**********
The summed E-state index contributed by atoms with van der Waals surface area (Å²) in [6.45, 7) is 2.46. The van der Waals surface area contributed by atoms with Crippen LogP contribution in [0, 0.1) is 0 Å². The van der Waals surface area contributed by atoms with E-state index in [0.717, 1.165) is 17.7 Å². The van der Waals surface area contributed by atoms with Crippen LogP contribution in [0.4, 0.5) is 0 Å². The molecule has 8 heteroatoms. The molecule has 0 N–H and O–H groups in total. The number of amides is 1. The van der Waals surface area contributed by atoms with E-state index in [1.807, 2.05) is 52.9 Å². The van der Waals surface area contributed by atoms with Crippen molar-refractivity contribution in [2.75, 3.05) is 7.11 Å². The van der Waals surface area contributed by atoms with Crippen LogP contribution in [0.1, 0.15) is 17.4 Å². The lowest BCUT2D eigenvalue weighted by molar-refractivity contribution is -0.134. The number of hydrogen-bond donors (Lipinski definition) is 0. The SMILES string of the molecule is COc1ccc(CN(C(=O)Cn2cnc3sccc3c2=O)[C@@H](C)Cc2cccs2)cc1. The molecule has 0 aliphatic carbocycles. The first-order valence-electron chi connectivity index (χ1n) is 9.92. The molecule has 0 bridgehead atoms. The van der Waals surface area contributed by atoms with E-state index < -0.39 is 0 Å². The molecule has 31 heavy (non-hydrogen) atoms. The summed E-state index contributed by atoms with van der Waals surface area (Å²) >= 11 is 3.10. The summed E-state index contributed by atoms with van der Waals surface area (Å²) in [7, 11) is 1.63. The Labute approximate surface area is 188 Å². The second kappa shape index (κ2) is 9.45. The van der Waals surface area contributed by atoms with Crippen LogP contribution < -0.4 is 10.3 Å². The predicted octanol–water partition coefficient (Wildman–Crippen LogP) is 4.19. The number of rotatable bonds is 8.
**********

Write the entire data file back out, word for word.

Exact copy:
The summed E-state index contributed by atoms with van der Waals surface area (Å²) in [6.45, 7) is 2.46. The van der Waals surface area contributed by atoms with Crippen LogP contribution in [0, 0.1) is 0 Å². The van der Waals surface area contributed by atoms with E-state index in [0.717, 1.165) is 17.7 Å². The van der Waals surface area contributed by atoms with Crippen LogP contribution in [0.4, 0.5) is 0 Å². The molecule has 8 heteroatoms. The molecule has 0 N–H and O–H groups in total. The number of amides is 1. The van der Waals surface area contributed by atoms with E-state index in [1.807, 2.05) is 52.9 Å². The van der Waals surface area contributed by atoms with Crippen molar-refractivity contribution in [2.75, 3.05) is 7.11 Å². The van der Waals surface area contributed by atoms with Crippen LogP contribution in [0.1, 0.15) is 17.4 Å². The lowest BCUT2D eigenvalue weighted by molar-refractivity contribution is -0.134. The number of hydrogen-bond donors (Lipinski definition) is 0. The SMILES string of the molecule is COc1ccc(CN(C(=O)Cn2cnc3sccc3c2=O)[C@@H](C)Cc2cccs2)cc1. The molecule has 0 aliphatic carbocycles. The first-order valence-electron chi connectivity index (χ1n) is 9.92. The molecule has 0 bridgehead atoms. The van der Waals surface area contributed by atoms with E-state index < -0.39 is 0 Å². The molecule has 31 heavy (non-hydrogen) atoms. The summed E-state index contributed by atoms with van der Waals surface area (Å²) >= 11 is 3.10. The summed E-state index contributed by atoms with van der Waals surface area (Å²) in [7, 11) is 1.63. The Labute approximate surface area is 188 Å². The second kappa shape index (κ2) is 9.45. The van der Waals surface area contributed by atoms with Crippen LogP contribution < -0.4 is 10.3 Å². The predicted octanol–water partition coefficient (Wildman–Crippen LogP) is 4.19. The number of rotatable bonds is 8.